Tsvangirai on diplomatic offensive

Prime Minister Morgan Tsvangirai has launched a diplomatic offensive aimed at sensitising regional leaders about the deteriorating political situation in Zimbabwe and President Robert Mugabe’s alleged disregard of the GPA.

But George Charamba, President Mugabe’s spokesperson, said yesterday the Prime Minister’s whirlwind regional campaign was misdirected.

“Let him go anywhere where he thinks he can get help, but I can assure you that the momentum in Zimbabwe is unstoppable,” Charamba said.

“There is no stopping. We are going for elections.
“ I have no respect for a political leader who conscripts a regional leader to douse a fire in his own home. The essence of politics is to be able to handle pressure.”

Tsvangirai, leader of the MDC-T, left for South Africa yesterday and will head to Zambia to meet President Rupia Banda, chairperson of the Sadc Troika on Defence, Security and Politics, before proceeding to Mozambique to meet President Armando Guebuza.

The Sadc Troika is made up of Zambia, South Africa and Mozambique.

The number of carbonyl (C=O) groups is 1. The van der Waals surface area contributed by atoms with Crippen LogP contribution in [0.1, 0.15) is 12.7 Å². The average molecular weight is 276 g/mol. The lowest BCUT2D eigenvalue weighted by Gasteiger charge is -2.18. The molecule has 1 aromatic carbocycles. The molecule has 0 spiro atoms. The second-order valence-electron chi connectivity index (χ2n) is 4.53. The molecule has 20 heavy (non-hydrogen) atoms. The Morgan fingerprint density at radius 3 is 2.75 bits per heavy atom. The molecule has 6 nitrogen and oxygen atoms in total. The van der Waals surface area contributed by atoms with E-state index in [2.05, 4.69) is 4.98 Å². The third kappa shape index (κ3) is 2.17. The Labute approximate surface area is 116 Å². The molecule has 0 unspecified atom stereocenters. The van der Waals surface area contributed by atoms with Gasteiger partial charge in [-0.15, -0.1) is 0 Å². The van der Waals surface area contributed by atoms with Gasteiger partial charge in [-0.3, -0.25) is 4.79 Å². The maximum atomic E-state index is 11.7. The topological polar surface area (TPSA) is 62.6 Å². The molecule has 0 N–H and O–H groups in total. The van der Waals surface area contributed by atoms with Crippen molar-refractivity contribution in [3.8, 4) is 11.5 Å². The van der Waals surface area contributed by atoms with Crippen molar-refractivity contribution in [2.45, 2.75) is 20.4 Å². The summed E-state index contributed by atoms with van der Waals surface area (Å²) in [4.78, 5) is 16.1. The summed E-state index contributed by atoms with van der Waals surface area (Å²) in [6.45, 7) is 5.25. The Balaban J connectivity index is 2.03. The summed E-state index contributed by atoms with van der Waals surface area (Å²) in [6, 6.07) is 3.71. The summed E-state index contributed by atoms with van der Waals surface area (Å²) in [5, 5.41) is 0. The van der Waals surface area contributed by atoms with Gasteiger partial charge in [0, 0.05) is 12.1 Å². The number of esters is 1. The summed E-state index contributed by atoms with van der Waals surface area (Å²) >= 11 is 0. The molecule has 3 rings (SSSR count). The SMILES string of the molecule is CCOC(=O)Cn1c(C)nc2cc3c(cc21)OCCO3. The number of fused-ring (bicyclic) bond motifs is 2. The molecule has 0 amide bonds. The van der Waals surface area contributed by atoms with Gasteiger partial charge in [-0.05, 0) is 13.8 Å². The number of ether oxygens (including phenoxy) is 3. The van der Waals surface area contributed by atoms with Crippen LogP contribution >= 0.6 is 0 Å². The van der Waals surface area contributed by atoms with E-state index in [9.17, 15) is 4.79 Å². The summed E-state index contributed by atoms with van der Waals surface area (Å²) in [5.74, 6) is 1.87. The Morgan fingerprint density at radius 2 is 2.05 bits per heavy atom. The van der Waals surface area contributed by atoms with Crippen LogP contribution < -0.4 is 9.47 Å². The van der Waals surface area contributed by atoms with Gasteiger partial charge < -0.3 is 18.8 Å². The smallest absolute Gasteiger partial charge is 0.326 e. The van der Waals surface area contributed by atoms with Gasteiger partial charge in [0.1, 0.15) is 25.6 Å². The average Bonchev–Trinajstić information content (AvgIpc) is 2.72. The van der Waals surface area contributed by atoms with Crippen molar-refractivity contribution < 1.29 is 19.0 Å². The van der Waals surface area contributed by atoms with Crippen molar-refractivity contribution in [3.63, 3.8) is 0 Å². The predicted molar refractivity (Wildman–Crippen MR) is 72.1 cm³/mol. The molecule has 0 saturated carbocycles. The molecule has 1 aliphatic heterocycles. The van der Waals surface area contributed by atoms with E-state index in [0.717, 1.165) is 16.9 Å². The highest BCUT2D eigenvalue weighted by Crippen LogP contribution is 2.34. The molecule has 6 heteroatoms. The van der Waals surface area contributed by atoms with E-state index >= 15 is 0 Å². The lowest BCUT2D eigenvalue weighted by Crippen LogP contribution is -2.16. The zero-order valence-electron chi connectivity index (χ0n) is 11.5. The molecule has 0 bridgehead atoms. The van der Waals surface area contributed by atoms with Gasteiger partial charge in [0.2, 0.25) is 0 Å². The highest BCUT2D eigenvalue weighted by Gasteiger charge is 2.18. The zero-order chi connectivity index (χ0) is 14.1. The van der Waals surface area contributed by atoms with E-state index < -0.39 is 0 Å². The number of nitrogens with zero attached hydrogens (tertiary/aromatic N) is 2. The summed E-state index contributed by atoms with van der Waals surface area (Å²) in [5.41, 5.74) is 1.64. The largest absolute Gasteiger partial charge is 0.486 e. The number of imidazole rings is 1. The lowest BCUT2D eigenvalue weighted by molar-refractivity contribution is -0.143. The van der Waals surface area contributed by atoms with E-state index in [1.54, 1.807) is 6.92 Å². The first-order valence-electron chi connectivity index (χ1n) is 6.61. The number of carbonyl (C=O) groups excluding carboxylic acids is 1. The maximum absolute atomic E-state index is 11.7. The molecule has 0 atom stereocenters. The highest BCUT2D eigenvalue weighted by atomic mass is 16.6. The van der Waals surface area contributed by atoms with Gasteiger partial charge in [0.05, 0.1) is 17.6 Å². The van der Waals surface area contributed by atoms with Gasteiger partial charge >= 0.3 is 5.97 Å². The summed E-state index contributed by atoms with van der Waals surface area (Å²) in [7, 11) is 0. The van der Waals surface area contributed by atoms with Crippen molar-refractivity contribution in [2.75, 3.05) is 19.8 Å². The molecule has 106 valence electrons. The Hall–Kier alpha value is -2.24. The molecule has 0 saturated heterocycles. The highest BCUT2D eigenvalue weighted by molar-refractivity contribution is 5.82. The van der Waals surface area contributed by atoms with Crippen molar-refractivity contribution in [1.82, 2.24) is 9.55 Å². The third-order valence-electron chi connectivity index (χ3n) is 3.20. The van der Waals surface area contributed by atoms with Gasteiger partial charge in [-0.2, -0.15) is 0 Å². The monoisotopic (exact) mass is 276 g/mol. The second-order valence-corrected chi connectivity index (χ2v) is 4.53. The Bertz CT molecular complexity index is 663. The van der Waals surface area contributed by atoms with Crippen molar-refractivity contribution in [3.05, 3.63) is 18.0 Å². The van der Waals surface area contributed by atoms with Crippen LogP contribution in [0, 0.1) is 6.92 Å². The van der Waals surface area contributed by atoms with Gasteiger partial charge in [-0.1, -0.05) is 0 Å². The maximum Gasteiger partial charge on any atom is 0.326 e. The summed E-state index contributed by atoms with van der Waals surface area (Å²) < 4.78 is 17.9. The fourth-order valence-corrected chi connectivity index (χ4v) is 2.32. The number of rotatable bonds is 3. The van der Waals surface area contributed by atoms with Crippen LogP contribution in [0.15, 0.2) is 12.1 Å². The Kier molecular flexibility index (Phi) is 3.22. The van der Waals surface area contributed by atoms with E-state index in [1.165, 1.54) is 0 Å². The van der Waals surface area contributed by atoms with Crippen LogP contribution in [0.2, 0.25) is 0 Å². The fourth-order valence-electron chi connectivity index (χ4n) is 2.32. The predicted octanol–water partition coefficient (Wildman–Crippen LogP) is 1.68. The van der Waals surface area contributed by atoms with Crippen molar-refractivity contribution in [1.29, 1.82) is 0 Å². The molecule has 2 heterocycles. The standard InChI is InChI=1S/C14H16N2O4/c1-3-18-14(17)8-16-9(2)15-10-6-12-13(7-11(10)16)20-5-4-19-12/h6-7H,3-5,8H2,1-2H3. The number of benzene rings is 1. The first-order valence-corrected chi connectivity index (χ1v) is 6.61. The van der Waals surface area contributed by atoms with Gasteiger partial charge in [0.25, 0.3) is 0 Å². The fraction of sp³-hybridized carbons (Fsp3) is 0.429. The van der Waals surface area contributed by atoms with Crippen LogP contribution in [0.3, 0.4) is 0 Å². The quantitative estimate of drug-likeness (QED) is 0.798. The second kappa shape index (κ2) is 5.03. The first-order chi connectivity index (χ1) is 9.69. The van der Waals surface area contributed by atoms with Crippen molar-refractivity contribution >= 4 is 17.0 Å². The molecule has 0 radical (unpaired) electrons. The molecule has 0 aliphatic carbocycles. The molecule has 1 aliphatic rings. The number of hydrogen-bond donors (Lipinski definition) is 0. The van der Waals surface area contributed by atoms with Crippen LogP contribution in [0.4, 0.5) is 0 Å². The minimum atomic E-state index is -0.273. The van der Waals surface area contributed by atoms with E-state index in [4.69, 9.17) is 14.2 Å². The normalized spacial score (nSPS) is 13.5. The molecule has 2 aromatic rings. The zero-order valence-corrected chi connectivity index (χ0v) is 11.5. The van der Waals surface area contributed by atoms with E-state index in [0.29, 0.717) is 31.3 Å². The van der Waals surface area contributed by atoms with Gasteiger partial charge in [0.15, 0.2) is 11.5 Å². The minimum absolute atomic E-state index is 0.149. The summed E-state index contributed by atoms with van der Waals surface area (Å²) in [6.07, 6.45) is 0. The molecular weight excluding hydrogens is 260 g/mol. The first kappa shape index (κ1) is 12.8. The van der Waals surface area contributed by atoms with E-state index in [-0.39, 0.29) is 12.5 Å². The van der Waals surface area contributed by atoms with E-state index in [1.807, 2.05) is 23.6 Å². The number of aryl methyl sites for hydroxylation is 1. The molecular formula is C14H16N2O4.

Tsvangirai’s regional campaign comes amid indications the Premier could be arrested on contempt of court charges arising from his condemnation of a Supreme Court ruling which set aside the election of MDC-T chairman Lovemore Moyo as Speaker of Parliament.

The diplomatic campaign comes in the face of growing concerns from the MDC-T leadership and civil society groups that the political situation in Zimbabwe was deteriorating.

Tsvangirai last week complained the marriage of political parties was not working saying it was time to consider a “divorce”. He said the MDC-T would want elections to be held but the conditions must be conducive for a free and fair poll.

President Mugabe and his Zanu PF party want elections to be held this year.

The 87-year-old leader says he is not happy with the behaviour of other principals in the inclusive government and would want a single political party to govern the country.

“It is true that the Prime Minister is meeting heads of state in the region,” said Tsvangirai’s spokesperson, Luke Tamborinyoka.

“There is a siege mood in the country against democratic forces and this is a serious choreographed assault on the GPA and the inclusive government.”

He said the Prime Minister was expected to update regional leaders on the situation in Zimbabwe and the need for a proper roadmap to a credible election.

A credible election would lead to a legitimate government, he said.

“At this rate, judging by the violence and the deliberate assault on the GPA by one of the coalition partners, we run the risk of sliding back to the chaos of 2008,” Tamborinyoka said.

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